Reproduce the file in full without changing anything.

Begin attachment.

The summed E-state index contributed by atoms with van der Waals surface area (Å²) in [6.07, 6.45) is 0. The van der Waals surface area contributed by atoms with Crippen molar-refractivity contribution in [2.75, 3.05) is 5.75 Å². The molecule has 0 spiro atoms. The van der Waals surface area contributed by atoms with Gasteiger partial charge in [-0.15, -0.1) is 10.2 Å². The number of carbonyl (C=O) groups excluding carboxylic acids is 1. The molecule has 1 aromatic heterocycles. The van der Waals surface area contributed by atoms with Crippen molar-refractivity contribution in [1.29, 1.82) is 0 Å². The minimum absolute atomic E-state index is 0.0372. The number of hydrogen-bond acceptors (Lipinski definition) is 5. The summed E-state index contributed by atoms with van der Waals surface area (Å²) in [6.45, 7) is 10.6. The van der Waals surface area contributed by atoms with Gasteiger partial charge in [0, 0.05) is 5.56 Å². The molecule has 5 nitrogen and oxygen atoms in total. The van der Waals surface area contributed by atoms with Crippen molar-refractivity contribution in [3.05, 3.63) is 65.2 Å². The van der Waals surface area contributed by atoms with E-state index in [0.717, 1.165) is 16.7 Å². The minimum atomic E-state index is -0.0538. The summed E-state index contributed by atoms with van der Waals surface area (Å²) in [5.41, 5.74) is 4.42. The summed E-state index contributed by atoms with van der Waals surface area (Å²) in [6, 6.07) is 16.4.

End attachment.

The summed E-state index contributed by atoms with van der Waals surface area (Å²) in [6.07, 6.45) is 0. The van der Waals surface area contributed by atoms with Crippen molar-refractivity contribution in [2.75, 3.05) is 5.75 Å². The molecule has 0 spiro atoms. The van der Waals surface area contributed by atoms with Gasteiger partial charge in [-0.15, -0.1) is 10.2 Å². The number of carbonyl (C=O) groups excluding carboxylic acids is 1. The molecule has 1 aromatic heterocycles. The van der Waals surface area contributed by atoms with Crippen molar-refractivity contribution in [1.29, 1.82) is 0 Å². The minimum absolute atomic E-state index is 0.0372. The number of hydrogen-bond acceptors (Lipinski definition) is 5. The summed E-state index contributed by atoms with van der Waals surface area (Å²) in [6.45, 7) is 10.6. The van der Waals surface area contributed by atoms with Gasteiger partial charge in [0, 0.05) is 5.56 Å². The molecule has 5 nitrogen and oxygen atoms in total. The van der Waals surface area contributed by atoms with Crippen molar-refractivity contribution in [3.05, 3.63) is 65.2 Å². The van der Waals surface area contributed by atoms with E-state index in [0.717, 1.165) is 16.7 Å². The minimum atomic E-state index is -0.0538. The summed E-state index contributed by atoms with van der Waals surface area (Å²) in [5.41, 5.74) is 4.42. The summed E-state index contributed by atoms with van der Waals surface area (Å²) in [6, 6.07) is 16.4.